Seven new community diagnostic centres (CDCs) will open to help bust the COVID backlogs, diagnose patients more quickly and meet future demands on the NHS, the Health and Social Care Secretary has confirmed.
The one-stop shops offer a range of diagnostic checks, scans and tests closer to home. Following a GP referral, patients can get their symptoms checked and receive a potentially life-saving diagnosis for a range of conditions such as cancer, heart and lung disease more quickly. The new facilities will also relieve pressure on NHS staff ahead of a potentially challenging winter.
So far, 92 have already opened in a variety of settings from football stadiums to shopping centres – carrying out over 1.7 million tests. This forms part of the government’s ambition to roll out 160 community diagnostic centres across the country by 2025 to deliver 9 million tests, checks and scans a year, with the programme backed by £2.3 billion of diagnostics investment.
CDCs reduce the number of hospital visits and reduce waiting times for patients by diverting people away from hospitals – so hospitals can focus on treating urgent patients while the diagnostic centres focus on tackling the backlog for tests and checks. They are more convenient for patients and more efficient, with patients less likely to have their tests cancelled.
The new CDCs will be rolled out in:
- Eltham in south east London
- Leigh in Greater Manchester
- St Albans
- Willesden and Wembley in north west London
Health and Social Care Secretary Steve Barclay said: "Since taking on the role of Health and Social Care Secretary, I have been focused on clearing the COVID backlog and waiting times. Community diagnostic centres are a vital part of our plan to transform the way we deliver tests, scans and x-rays and ultimately reduce waiting times for patients.
"Along with speeding up diagnosis times, they will also help tackle health disparities – ensuring that people get treated as quickly as possible no matter where they live, with new centres opening from Essex to Manchester."
NHS national director of elective recovery, Sir James Mackey, said: "These seven ‘one-stop shops’ are the next step in our elective recovery plan and a welcome addition to the 92 existing community diagnostic centres, which have already delivered more than 1.7 million tests and checks in just over a year.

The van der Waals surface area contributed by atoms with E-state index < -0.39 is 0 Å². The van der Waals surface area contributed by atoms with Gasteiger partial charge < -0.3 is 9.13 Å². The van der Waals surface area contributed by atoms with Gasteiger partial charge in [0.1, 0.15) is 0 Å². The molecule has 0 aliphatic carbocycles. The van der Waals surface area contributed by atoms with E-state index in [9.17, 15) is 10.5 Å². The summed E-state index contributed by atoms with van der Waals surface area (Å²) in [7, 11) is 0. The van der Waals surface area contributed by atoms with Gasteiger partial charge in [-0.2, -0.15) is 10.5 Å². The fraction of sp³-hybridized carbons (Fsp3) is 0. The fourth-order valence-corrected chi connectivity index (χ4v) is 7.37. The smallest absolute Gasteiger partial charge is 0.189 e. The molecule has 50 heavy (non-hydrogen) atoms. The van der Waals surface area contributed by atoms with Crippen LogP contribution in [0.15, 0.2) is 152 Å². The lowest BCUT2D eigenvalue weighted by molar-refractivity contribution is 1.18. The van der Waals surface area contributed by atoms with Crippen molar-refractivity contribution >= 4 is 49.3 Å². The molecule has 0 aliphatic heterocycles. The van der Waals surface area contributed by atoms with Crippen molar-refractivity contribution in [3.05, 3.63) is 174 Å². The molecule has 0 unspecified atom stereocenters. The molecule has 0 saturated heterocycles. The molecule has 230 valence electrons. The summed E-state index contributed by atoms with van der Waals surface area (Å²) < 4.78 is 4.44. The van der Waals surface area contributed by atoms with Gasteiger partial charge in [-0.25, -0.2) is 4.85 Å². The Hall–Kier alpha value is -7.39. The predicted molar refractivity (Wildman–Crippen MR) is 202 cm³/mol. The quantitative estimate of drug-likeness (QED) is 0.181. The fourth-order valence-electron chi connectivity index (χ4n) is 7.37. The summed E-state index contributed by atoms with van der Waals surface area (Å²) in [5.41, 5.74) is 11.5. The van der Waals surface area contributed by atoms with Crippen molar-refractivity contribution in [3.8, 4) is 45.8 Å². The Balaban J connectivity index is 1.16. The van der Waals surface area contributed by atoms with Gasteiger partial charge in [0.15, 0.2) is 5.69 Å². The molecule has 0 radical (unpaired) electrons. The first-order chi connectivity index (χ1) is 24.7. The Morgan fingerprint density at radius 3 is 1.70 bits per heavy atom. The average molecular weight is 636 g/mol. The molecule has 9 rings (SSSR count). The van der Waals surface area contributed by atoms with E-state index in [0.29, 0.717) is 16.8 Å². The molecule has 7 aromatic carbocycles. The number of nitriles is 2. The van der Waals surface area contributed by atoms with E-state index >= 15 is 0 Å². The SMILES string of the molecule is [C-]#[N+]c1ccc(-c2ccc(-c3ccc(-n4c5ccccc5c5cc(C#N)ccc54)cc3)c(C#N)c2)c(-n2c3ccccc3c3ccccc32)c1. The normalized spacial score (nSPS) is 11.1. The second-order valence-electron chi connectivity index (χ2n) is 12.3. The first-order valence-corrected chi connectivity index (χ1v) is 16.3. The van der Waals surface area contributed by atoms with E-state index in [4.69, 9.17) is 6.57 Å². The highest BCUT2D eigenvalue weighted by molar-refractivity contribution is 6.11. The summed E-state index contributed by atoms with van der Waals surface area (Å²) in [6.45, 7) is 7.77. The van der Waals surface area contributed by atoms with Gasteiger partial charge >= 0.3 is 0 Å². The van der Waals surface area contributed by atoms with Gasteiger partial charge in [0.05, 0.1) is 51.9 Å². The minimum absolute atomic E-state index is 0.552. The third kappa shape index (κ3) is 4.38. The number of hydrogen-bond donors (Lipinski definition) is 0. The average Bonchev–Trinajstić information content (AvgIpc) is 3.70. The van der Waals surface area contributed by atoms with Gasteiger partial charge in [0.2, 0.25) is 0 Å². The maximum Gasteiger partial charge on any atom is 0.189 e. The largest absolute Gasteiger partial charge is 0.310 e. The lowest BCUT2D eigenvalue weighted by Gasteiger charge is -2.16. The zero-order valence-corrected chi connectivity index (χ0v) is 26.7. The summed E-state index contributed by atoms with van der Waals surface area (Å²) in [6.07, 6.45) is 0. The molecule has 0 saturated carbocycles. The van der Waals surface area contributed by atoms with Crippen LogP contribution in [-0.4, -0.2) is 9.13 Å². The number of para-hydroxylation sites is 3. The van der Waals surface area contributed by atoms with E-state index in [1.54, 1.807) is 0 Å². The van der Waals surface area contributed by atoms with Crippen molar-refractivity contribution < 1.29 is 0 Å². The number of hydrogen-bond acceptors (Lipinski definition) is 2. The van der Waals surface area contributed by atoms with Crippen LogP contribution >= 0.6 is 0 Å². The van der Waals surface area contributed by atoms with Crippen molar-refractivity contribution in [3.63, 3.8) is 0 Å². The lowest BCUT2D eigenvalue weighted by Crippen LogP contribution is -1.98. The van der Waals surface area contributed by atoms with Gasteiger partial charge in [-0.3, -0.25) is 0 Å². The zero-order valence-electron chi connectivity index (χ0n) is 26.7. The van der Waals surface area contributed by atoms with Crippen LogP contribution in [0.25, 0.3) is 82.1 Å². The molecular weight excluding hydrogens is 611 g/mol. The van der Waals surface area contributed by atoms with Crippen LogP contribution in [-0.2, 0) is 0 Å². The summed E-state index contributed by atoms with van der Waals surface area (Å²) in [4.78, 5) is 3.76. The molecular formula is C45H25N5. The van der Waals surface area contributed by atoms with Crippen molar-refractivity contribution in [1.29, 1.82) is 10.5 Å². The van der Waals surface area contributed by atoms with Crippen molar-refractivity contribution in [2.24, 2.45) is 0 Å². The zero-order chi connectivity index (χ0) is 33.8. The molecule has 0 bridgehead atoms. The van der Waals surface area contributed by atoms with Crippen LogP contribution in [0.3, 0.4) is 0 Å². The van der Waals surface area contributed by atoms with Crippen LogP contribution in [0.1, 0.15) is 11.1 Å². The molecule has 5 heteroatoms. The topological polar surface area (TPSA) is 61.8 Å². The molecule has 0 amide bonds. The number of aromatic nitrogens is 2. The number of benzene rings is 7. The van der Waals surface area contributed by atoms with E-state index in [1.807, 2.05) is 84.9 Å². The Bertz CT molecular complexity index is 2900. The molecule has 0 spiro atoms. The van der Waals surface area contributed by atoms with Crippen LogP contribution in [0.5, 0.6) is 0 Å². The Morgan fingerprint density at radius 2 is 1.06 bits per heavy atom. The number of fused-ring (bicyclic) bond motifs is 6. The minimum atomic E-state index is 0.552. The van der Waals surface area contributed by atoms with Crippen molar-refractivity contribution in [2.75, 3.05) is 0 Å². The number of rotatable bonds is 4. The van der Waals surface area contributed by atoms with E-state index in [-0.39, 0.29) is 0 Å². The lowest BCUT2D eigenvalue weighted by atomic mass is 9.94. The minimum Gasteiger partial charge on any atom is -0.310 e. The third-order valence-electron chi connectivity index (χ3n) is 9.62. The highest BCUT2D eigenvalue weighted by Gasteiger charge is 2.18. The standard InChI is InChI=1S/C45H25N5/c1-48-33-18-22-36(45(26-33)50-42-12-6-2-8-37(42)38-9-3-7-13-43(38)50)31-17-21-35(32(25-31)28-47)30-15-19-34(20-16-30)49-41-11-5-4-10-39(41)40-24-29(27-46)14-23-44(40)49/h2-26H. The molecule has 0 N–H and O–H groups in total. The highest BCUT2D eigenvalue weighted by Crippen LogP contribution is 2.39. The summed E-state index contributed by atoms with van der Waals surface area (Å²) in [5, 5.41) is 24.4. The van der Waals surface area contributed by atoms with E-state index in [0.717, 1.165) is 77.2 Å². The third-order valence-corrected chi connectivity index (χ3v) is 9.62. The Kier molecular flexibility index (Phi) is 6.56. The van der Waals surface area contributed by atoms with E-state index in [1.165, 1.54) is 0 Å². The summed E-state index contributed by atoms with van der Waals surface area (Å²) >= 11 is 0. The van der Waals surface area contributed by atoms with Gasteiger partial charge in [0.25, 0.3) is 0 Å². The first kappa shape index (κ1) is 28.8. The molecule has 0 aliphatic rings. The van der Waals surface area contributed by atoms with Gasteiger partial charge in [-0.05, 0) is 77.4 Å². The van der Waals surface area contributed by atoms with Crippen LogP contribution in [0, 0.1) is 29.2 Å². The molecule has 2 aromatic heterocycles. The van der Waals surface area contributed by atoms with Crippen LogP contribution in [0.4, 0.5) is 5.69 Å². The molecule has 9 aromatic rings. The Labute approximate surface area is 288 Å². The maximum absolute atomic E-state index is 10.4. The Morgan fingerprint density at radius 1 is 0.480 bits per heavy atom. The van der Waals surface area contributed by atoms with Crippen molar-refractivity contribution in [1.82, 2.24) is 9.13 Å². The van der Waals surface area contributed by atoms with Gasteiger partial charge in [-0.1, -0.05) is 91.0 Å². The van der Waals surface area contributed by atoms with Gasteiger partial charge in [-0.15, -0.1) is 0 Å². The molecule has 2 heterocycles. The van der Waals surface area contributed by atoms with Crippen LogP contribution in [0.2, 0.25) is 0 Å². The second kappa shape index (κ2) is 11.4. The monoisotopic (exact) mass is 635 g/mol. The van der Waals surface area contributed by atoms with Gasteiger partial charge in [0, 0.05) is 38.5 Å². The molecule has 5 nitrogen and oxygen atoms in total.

"Our elective recovery plan set out how the NHS will deliver 9 million more tests and checks a year by 2025 and the work of these diagnostic centres, some in convenient spots including shopping centres, are excellent examples of the innovative work being done across the health service to ensure patients get the tests and checks they need as quickly as possible."
GPs refer patients to CDCs where staff use CT scanners, MRI scanners, and other new diagnostic equipment to diagnose people as quickly as possible. More than 1.7 million tests, checks and scans have already been delivered in the following regions across the country:
- 173,000 in East of England
- 222,000 in London
- 303,000 in the Midlands
- 173,000 in North East Yorkshire
- 260,000 in the North West
- 329,000 in the South East
- 245,000 in the South West
The Finchley Memorial Hospital CDC opened in north London in August 2021 and now offers patients 2 MRI scanners along with 2 obstetric ultrasound machines. Staff carry out a range of scans, blood tests and other cardiology and respiratory services – with more than 50,000 tests so far delivered.
In Dorset, a CDC was constructed on the top floor of Beales department store in Poole to tackle waiting lists in the region, with the first patients walking through its doors in December. The space was once used to sell furniture, and now boasts an eye testing centre, a breast screening unit and 16 clinical rooms that can be adapted for different needs.
In Barnsley, a CDC has been constructed in the Glass Works shopping centre as part of the town’s urban regeneration project. Thanks to its public transport links, patients from more disadvantaged areas have improved access to diagnostic services – including breast screening.
As part of the selection process, the government worked closely with the NHS and invited bids from various regions. Analysis was carried out to determine where they would be most beneficial in reducing waiting lists and tackling health inequalities.
A range of measures have been adopted to bring down waiting lists and address the lasting impact of the pandemic. Last week, the Health and Social Care Secretary announced that over 50 new surgical hubs will be opening to offer hundreds of thousands more patients quicker access to procedures.
Backed by £1.5 billion in government funding, they will provide at least 100 more operating theatres and over 1,000 beds – delivering almost 2 million extra routine operations over the next 3 years.
These innovative ways of working will help the NHS carry out the biggest catch-up programme in its history and offer patients the care they need, when they need it.